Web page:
We live in a culture where a person's value is measured in dollars. Let's rethink that.
Simple Life in France recently wrote on a subject that seems to be worrying a number of women in my circle. It’s a concern that speaks with profound irony to women d’un certain âge. “What would my husband think,” she wonders, if she decided never to go back to work but instead to devote herself to being ... ah, let’s say it: “just a housewife?” And into “what he would think,” let’s read the more invidious “what would everyone else think?”
Redesign of largest U.S. note in circulation is aimed at deterring counterfeiting. Most of the bills circulate outside the country.
Benjamin Franklin may have been dead for 220 years, but he still has managed to appear on Facebook, Twitter, Flickr and YouTube.
The U.S. Treasury Department has unveiled the new $100 bill design, pulling out all the social media stops. If you didn’t happen to catch the unveiling live, you can watch it on YouTube.
The new bill, the first revamp since 1996, was designed with more security features, and you can watch those on video here. It will go into circulation in February 2011.
Cut the cost of organic and other eco-friendly items.
Does going green have to equal spending more?
Americans seem to think so. Last year, largely because of recession belt-tightening, about a third of Americans regularly bought green products -- the same level as 2008, and a reversal of the double-digit growth that characterized the green market between 2007 and 2008, according to market researcher Mintel.
While the majority of shoppers aren’t willing to pay a premium for eco-friendly goods, the committed green shopper is -- and calculates that savings can accrue over the life of a product, says Brian Howard, founder of TheDailyGreen.com, an eco-living site. He cites compact fluorescent bulbs as one example. Other items, like organic produce, offer perceived value in health and environmental benefits.
To broaden the number of eco-friendly customers, manufacturers and retailers are taking some steps to drive down prices.
Her grocer sells the not-perfect fruits and veggies at a big discount.
My grocer has a little-known secret: It sells damaged and past-date produce weekly. To find it, you have to go around the corner of the regular produce aisle, next to where the employees take their breaks, and right in front of where the forklifts go in and out. It’s in a wire bin with no special markings or signage.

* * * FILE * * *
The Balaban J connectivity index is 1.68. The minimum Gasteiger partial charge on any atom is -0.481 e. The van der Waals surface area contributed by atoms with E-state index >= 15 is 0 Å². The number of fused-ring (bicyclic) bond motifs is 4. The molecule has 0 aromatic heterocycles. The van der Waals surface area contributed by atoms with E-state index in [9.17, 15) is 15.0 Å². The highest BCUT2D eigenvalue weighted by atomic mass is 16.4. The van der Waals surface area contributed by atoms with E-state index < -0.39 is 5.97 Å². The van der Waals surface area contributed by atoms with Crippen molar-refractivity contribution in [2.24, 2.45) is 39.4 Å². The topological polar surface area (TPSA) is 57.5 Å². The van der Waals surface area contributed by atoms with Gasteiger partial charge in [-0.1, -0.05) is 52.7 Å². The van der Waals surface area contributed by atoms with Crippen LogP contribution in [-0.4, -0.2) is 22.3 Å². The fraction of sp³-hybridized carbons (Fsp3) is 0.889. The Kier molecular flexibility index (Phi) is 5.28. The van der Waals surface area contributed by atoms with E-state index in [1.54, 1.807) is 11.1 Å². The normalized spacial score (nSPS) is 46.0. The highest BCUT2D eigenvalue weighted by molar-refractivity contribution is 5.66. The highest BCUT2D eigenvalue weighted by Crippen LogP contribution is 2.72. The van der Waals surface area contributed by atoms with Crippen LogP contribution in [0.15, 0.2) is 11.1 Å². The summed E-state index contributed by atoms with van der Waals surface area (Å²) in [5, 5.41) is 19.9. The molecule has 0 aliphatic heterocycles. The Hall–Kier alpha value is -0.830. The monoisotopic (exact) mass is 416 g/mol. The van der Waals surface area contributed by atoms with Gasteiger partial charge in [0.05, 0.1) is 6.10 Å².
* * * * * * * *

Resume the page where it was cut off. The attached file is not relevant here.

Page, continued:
It’s our little piece of heaven.
We're consuming too much sodium, and it's contributing to hypertension, cardiovascular disease and higher health care costs.
You may not keep a saltshaker on the table, but if your diet consists of food from a box, a can or a bag, chances are you're getting more sodium in your diet than is healthy. A medical group now wants the Food and Drug Administration to set limits on salt in processed food.
The Washington Post, citing anonymous sources, said the FDA in fact has plans to do that. “The initiative, to be launched this year, would eventually lead to the first legal limits on the amount of salt allowed in food products,” the Post said.
Volcanoes do erupt, once again proving the need for an emergency fund. As they say, stuff happens.
Despite what one TV commercial suggests (ladies, you know the one), Mother Nature is not to be messed with, underestimated or denied. Her latest dustup -- eruption of the Icelandic volcano Eyjafjallajokull (click here for a pronunciation guide) -- has put a major crimp in many people’s travel plans.
Oh, sure, it’s a shame that some of Europe’s royalty weren’t able to attend the queen of Denmark’s 70th birthday bash because flights were grounded. But for possibly millions of regular, everyday people like you and me, the shutdown of air traffic across Europe because of the massive ash cloud has caused a real hardship. (Update: Flight restrictions began loosening today.)
Schumer leads the charge against carry-on fees. But would you rather pay fees or higher fares?
Congress may have been slow to respond to the economic crisis, but several members have jumped right on what they apparently consider a more pressing issue: carry-on bag fees.
Spirit Airlines’ announcement that it would begin charging up to $45 per bag for carry-on luggage has drawn a flurry of congressional action, including a bill to tax carry-on bag revenue. Sen. Charles Schumer, D.-N.Y., personally garnered promises from five airlines -- Delta, United, JetBlue, American and US Airways -- that they would not begin the nefarious practice of charging customers to carry a bag onto an airplane.
We’re not sure how long that pledge will last, but rest assured that, unless you’re flying Spirit or one of the airlines that didn’t respond, your sacred carry-on is safe from fees until they pry it from your cold, dead hands. You will, however, have to lift it over your head and into the overhead bin.
What is it in your state, and why can waiters be paid $2.13 an hour?
The labor laws in the United States can be, at times, very confusing. Ever wonder why waiters at a restaurant can be paid as little as $2.13 an hour while the federal minimum wage is more than three times higher? How much is the minimum wage? Why is overtime pay 1.5 times regular pay for nonexempt employees but not required for exempt employees? What does exempt actually mean?
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